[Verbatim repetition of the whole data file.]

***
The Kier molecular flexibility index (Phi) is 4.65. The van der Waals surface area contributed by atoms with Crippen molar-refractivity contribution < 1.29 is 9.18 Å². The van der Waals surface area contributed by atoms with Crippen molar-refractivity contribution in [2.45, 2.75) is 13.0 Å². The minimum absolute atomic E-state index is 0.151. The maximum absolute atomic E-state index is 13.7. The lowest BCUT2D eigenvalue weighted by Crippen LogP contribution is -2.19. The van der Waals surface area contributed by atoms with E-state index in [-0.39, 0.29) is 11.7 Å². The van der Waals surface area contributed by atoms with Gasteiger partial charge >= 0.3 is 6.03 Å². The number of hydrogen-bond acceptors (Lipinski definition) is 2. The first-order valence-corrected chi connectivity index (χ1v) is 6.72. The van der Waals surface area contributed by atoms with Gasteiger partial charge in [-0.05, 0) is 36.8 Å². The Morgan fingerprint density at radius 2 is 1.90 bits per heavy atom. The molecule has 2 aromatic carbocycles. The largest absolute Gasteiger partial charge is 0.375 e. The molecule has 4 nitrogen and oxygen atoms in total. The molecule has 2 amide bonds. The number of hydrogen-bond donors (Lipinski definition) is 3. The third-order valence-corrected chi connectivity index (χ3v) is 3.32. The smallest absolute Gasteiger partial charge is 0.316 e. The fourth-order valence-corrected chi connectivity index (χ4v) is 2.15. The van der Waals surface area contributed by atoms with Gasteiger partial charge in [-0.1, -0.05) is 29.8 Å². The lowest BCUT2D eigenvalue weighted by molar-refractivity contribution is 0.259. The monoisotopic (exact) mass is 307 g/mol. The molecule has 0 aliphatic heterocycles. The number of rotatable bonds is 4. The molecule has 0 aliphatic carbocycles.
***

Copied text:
The Kier molecular flexibility index (Phi) is 4.65. The van der Waals surface area contributed by atoms with Crippen molar-refractivity contribution < 1.29 is 9.18 Å². The van der Waals surface area contributed by atoms with Crippen molar-refractivity contribution in [2.45, 2.75) is 13.0 Å². The minimum absolute atomic E-state index is 0.151. The maximum absolute atomic E-state index is 13.7. The lowest BCUT2D eigenvalue weighted by Crippen LogP contribution is -2.19. The van der Waals surface area contributed by atoms with E-state index in [-0.39, 0.29) is 11.7 Å². The van der Waals surface area contributed by atoms with Gasteiger partial charge >= 0.3 is 6.03 Å². The number of hydrogen-bond acceptors (Lipinski definition) is 2. The first-order valence-corrected chi connectivity index (χ1v) is 6.72. The van der Waals surface area contributed by atoms with Gasteiger partial charge in [-0.05, 0) is 36.8 Å². The Morgan fingerprint density at radius 2 is 1.90 bits per heavy atom. The molecule has 2 aromatic carbocycles. The largest absolute Gasteiger partial charge is 0.375 e. The molecule has 4 nitrogen and oxygen atoms in total. The molecule has 2 amide bonds. The number of hydrogen-bond donors (Lipinski definition) is 3. The third-order valence-corrected chi connectivity index (χ3v) is 3.32. The smallest absolute Gasteiger partial charge is 0.316 e. The fourth-order valence-corrected chi connectivity index (χ4v) is 2.15. The van der Waals surface area contributed by atoms with Gasteiger partial charge in [-0.1, -0.05) is 29.8 Å². The lowest BCUT2D eigenvalue weighted by molar-refractivity contribution is 0.259. The monoisotopic (exact) mass is 307 g/mol. The molecule has 0 aliphatic heterocycles. The number of rotatable bonds is 4. The molecule has 0 aliphatic carbocycles.